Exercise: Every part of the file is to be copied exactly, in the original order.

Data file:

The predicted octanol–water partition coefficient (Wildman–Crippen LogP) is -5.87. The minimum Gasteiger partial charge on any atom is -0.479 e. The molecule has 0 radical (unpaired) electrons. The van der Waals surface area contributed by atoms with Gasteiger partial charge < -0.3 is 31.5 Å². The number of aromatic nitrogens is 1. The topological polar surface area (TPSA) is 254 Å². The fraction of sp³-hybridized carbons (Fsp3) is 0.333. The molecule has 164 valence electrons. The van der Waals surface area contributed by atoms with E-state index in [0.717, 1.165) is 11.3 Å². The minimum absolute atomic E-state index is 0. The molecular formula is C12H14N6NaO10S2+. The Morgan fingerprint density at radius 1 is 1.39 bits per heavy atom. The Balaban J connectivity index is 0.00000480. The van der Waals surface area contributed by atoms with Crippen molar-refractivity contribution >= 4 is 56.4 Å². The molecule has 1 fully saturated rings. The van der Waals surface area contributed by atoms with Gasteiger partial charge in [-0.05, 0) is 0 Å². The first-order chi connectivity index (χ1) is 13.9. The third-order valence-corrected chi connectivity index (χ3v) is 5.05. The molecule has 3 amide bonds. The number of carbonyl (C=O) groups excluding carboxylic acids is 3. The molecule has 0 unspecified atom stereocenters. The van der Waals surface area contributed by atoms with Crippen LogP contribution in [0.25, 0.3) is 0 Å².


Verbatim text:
The predicted octanol–water partition coefficient (Wildman–Crippen LogP) is -5.87. The minimum Gasteiger partial charge on any atom is -0.479 e. The molecule has 0 radical (unpaired) electrons. The van der Waals surface area contributed by atoms with Gasteiger partial charge < -0.3 is 31.5 Å². The number of aromatic nitrogens is 1. The topological polar surface area (TPSA) is 254 Å². The fraction of sp³-hybridized carbons (Fsp3) is 0.333. The molecule has 164 valence electrons. The van der Waals surface area contributed by atoms with E-state index in [0.717, 1.165) is 11.3 Å². The minimum absolute atomic E-state index is 0. The molecular formula is C12H14N6NaO10S2+. The Morgan fingerprint density at radius 1 is 1.39 bits per heavy atom. The Balaban J connectivity index is 0.00000480. The van der Waals surface area contributed by atoms with Crippen molar-refractivity contribution >= 4 is 56.4 Å². The molecule has 1 fully saturated rings. The van der Waals surface area contributed by atoms with Gasteiger partial charge in [-0.05, 0) is 0 Å². The first-order chi connectivity index (χ1) is 13.9. The third-order valence-corrected chi connectivity index (χ3v) is 5.05. The molecule has 3 amide bonds. The number of carbonyl (C=O) groups excluding carboxylic acids is 3. The molecule has 0 unspecified atom stereocenters. The van der Waals surface area contributed by atoms with Crippen LogP contribution in [0.25, 0.3) is 0 Å².